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  • Author: Enika Abazi
  • Publication Date: 04-2008
  • Content Type: Policy Brief
  • Institution: SETA Foundation for Political, Economic and Social Research
  • Abstract: Kosovo's independence has revealed shifting strategic landscapes, security concerns and domestic developments in regional and international politics with significant implications for all actors in the region. Russia calculated to restore its lost 'superpower' status and control Serbia's strategic oil industries. Turkey's prompt recognition of independence increased its impact and prevented a stronger Greek-Serb- Russian axis in the region, while strengthening its Western identity. Kosovo's independence will be a test case for keeping peace and stability in the Balkans within the new dynamics of regional and international politics.
  • Topic: International Relations, Diplomacy
  • Political Geography: Russia, Europe, Turkey, Middle East, Asia, Kosovo, Balkans, Albania
  • Author: Hasan Ali Karasar
  • Publication Date: 08-2008
  • Content Type: Policy Brief
  • Institution: SETA Foundation for Political, Economic and Social Research
  • Abstract: Turkey has been involved, historically and demographically, with many of the regions of “frozen conflict” in post-Soviet space. At this point, one might consider the position of Turkey as being at the epicenter of Euro-Atlantic and Russian extremes concerning the frozen conflicts. Georgia, since 1991, has been considered a valuable “strategic partner” by Turkey for several reasons. Turkish Prime Minister Tayyip Erdogan's Caucasus Pact idea is a good opportunity to create an inclusive (Russia, Turkey, Georgia, Armenia, and Azerbaijan) new foreign policy approach at this stage. This approach should be merged with the representation of all the frozen or unfrozen conflict areas, peoples, ethnic groups and regions included under the roof of such an alliance.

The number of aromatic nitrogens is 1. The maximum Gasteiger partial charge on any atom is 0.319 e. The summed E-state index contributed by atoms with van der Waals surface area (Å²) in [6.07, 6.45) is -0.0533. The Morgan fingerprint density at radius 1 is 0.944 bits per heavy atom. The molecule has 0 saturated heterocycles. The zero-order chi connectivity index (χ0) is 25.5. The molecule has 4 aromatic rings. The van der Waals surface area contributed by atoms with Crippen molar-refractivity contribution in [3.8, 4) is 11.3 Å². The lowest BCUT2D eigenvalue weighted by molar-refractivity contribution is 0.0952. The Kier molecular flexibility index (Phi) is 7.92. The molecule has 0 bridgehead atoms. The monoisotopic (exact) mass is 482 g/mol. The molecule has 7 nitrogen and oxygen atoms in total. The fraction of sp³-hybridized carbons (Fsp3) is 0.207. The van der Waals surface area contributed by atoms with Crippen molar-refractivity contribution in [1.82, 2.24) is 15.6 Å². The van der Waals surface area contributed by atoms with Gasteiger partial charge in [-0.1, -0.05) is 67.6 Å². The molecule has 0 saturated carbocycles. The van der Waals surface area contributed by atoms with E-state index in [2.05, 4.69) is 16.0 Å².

• Topic: NATO, International Political Economy
  • Political Geography: Russia, United States, Europe, Turkey, Middle East, Asia, Armenia, Azerbaijan, Georgia
  • Author: Fatih Ozbay, Bülent Aras
  • Publication Date: 09-2008
  • Content Type: Policy Brief
  • Institution: SETA Foundation for Political, Economic and Social Research
  • Abstract: The Georgian-Russian crisis, the political and economic alienation of Armenia in the Caucasus, Turkey's new project to establish the Caucasus Stability Platform, and the Turkish and Armenian administrations' willingness to normalize relations have created a suitable atmosphere in which to put an end to the problems between Turkey and Armenia. Turkish President Abdullah Gul accepted the invitation of his counterpart, Armenian President Serge Sarkisian, to watch the World Cup-qualifying football match between Turkey and Armenia in Yerevan. This visit was considered an important symbolic move. It will be a matter of time to see whether this 'football diplomacy' will pave the way for the normalization of relations between Turkey and Armenia.
  • Topic: Diplomacy
  • Political Geography: Russia, Europe, Turkey, Middle East, Asia, Armenia, Georgia